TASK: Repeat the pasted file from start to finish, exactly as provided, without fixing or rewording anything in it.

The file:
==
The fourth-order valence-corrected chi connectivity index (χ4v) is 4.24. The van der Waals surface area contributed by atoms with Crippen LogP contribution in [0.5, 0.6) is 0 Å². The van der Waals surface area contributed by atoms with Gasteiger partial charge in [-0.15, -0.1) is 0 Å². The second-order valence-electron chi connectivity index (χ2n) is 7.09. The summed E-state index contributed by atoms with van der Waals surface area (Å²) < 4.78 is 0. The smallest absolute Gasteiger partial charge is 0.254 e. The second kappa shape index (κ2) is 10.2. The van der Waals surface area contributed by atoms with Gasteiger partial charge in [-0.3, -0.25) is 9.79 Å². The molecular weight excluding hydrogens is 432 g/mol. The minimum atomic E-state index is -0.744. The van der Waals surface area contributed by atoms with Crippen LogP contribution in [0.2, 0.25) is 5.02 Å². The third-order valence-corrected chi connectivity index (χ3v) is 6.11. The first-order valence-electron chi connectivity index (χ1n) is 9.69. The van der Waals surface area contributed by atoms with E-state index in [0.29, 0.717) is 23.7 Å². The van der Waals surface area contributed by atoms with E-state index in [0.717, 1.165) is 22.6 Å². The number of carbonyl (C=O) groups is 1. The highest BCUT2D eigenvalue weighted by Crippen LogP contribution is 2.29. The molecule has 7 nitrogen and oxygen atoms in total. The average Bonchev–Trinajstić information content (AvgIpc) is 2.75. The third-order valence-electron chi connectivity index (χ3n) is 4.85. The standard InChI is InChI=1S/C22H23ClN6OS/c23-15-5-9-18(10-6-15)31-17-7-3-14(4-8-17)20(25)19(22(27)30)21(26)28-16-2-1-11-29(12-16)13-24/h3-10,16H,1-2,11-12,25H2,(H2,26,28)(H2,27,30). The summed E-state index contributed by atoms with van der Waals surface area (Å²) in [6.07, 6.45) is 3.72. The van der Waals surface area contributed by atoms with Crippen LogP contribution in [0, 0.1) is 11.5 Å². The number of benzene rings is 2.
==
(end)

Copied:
The fourth-order valence-corrected chi connectivity index (χ4v) is 4.24. The van der Waals surface area contributed by atoms with Crippen LogP contribution in [0.5, 0.6) is 0 Å². The van der Waals surface area contributed by atoms with Gasteiger partial charge in [-0.15, -0.1) is 0 Å². The second-order valence-electron chi connectivity index (χ2n) is 7.09. The summed E-state index contributed by atoms with van der Waals surface area (Å²) < 4.78 is 0. The smallest absolute Gasteiger partial charge is 0.254 e. The second kappa shape index (κ2) is 10.2. The van der Waals surface area contributed by atoms with Gasteiger partial charge in [-0.3, -0.25) is 9.79 Å². The molecular weight excluding hydrogens is 432 g/mol. The minimum atomic E-state index is -0.744. The van der Waals surface area contributed by atoms with Crippen LogP contribution in [0.2, 0.25) is 5.02 Å². The third-order valence-corrected chi connectivity index (χ3v) is 6.11. The first-order valence-electron chi connectivity index (χ1n) is 9.69. The van der Waals surface area contributed by atoms with E-state index in [0.29, 0.717) is 23.7 Å². The van der Waals surface area contributed by atoms with E-state index in [0.717, 1.165) is 22.6 Å². The number of carbonyl (C=O) groups is 1. The highest BCUT2D eigenvalue weighted by Crippen LogP contribution is 2.29. The molecule has 7 nitrogen and oxygen atoms in total. The average Bonchev–Trinajstić information content (AvgIpc) is 2.75. The third-order valence-electron chi connectivity index (χ3n) is 4.85. The standard InChI is InChI=1S/C22H23ClN6OS/c23-15-5-9-18(10-6-15)31-17-7-3-14(4-8-17)20(25)19(22(27)30)21(26)28-16-2-1-11-29(12-16)13-24/h3-10,16H,1-2,11-12,25H2,(H2,26,28)(H2,27,30). The summed E-state index contributed by atoms with van der Waals surface area (Å²) in [6.07, 6.45) is 3.72. The van der Waals surface area contributed by atoms with Crippen LogP contribution in [0, 0.1) is 11.5 Å². The number of benzene rings is 2.